This post is part of my Colorado litigation checklist approach to litigation knowledge management and litigation strategy. It addresses the designation of non-parties at fault.
-Designation of non-parties at fault is governed (in Colorado) by C.R.S. 13-21-111.5.
- Must designate "within ninety days following commencement of the action unless the court determines that a longer period is necessary." Id.
- Provide "a "brief statement of the basis for believing such non-party to be at fault." Id.
- Ensure that your brief statement "would satisfy all the elements of a negligence claim." Redden v. SCI Colo. Funeral Servs., Inc., 38 P.3d 75, 81 (Colo. 2001).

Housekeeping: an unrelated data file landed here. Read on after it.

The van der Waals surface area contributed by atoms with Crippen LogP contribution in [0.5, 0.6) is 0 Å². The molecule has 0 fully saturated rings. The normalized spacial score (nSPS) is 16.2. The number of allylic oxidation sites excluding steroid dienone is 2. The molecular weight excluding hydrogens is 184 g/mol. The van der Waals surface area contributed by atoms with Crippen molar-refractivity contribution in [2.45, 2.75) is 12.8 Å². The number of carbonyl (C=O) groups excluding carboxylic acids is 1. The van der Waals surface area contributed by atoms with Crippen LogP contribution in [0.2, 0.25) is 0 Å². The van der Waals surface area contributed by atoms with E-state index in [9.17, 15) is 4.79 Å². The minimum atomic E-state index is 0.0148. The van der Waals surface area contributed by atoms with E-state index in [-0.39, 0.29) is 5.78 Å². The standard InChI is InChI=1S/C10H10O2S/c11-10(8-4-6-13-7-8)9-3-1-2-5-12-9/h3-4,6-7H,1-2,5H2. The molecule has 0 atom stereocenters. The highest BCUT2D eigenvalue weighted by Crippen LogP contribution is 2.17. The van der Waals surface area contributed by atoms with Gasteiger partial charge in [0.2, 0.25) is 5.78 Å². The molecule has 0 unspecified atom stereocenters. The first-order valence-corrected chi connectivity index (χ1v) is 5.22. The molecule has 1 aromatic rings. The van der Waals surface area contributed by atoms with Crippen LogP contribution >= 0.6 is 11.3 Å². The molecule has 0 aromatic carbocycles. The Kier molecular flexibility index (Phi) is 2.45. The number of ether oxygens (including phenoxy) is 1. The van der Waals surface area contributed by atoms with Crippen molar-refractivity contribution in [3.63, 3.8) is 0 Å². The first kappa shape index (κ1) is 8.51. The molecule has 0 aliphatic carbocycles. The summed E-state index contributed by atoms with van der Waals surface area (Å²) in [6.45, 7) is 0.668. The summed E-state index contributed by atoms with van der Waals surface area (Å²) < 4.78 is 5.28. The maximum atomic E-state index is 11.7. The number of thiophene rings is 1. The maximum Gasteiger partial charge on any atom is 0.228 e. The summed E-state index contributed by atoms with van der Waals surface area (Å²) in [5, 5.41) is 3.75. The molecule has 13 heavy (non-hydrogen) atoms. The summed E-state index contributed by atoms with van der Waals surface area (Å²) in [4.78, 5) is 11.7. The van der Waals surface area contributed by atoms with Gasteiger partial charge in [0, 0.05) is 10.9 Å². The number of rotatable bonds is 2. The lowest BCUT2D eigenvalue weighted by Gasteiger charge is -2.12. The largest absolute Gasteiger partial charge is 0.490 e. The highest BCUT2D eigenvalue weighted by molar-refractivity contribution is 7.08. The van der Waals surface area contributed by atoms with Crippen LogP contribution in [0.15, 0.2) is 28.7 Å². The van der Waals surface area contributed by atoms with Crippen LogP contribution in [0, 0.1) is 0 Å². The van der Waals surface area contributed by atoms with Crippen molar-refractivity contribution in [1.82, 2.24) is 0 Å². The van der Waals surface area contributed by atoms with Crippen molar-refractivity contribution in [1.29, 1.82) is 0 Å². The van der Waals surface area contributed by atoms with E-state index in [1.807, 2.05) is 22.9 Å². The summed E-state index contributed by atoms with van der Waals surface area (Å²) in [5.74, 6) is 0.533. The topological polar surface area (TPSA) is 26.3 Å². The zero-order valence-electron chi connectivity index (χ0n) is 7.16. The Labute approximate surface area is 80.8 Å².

- If the non-party designated is a licensed professional or a company that employs licensed professionals where proof of fault will require establishing professional negligence through expert testimony, then you must also file a certificate of review.
Thoughts & Best Practices:
- Consider requesting an extension to pursue enough discovery to facilitate naming all applicable non-parties at fault. The court will not grant an extension of the 90-day deadline simply to accommodate your schedule or because you forgot to designate a party, but you should be able to get an extension if you can demonstrate that it is necessary, such as to obtain discovery.
Jeff Vail is a business litigation attorney in Denver, Colorado. Visit www.vail-law.com for more information.
This post is part of my Colorado litigation checklist approach to litigation knowledge management and litigation strategy.